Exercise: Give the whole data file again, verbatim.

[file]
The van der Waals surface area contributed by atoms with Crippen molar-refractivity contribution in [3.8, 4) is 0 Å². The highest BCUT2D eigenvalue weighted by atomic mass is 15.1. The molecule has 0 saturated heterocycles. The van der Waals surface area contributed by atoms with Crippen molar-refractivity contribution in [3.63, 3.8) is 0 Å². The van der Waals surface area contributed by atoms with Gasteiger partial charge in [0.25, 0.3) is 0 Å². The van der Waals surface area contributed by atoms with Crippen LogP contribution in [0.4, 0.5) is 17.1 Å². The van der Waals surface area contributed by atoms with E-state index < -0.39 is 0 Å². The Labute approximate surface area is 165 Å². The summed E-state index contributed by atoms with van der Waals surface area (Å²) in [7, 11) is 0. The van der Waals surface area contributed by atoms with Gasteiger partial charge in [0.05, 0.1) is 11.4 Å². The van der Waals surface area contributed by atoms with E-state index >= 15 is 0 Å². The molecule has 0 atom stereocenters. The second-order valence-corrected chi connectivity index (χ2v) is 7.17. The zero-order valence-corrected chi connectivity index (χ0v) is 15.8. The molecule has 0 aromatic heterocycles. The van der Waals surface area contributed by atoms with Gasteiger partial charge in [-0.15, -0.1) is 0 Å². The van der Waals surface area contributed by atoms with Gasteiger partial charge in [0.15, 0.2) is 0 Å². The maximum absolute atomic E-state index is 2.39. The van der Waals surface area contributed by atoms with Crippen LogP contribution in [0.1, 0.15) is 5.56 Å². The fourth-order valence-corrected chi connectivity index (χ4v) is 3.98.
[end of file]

The van der Waals surface area contributed by atoms with Crippen molar-refractivity contribution in [3.8, 4) is 0 Å². The highest BCUT2D eigenvalue weighted by atomic mass is 15.1. The molecule has 0 saturated heterocycles. The van der Waals surface area contributed by atoms with Crippen molar-refractivity contribution in [3.63, 3.8) is 0 Å². The van der Waals surface area contributed by atoms with Gasteiger partial charge in [0.25, 0.3) is 0 Å². The van der Waals surface area contributed by atoms with Crippen LogP contribution in [0.4, 0.5) is 17.1 Å². The van der Waals surface area contributed by atoms with E-state index < -0.39 is 0 Å². The Labute approximate surface area is 165 Å². The summed E-state index contributed by atoms with van der Waals surface area (Å²) in [7, 11) is 0. The van der Waals surface area contributed by atoms with Gasteiger partial charge in [0.05, 0.1) is 11.4 Å². The van der Waals surface area contributed by atoms with E-state index >= 15 is 0 Å². The molecule has 0 atom stereocenters. The second-order valence-corrected chi connectivity index (χ2v) is 7.17. The zero-order valence-corrected chi connectivity index (χ0v) is 15.8. The molecule has 0 aromatic heterocycles. The van der Waals surface area contributed by atoms with Gasteiger partial charge in [-0.15, -0.1) is 0 Å². The van der Waals surface area contributed by atoms with Gasteiger partial charge in [0.15, 0.2) is 0 Å². The maximum absolute atomic E-state index is 2.39. The van der Waals surface area contributed by atoms with Crippen LogP contribution in [0.1, 0.15) is 5.56 Å². The fourth-order valence-corrected chi connectivity index (χ4v) is 3.98.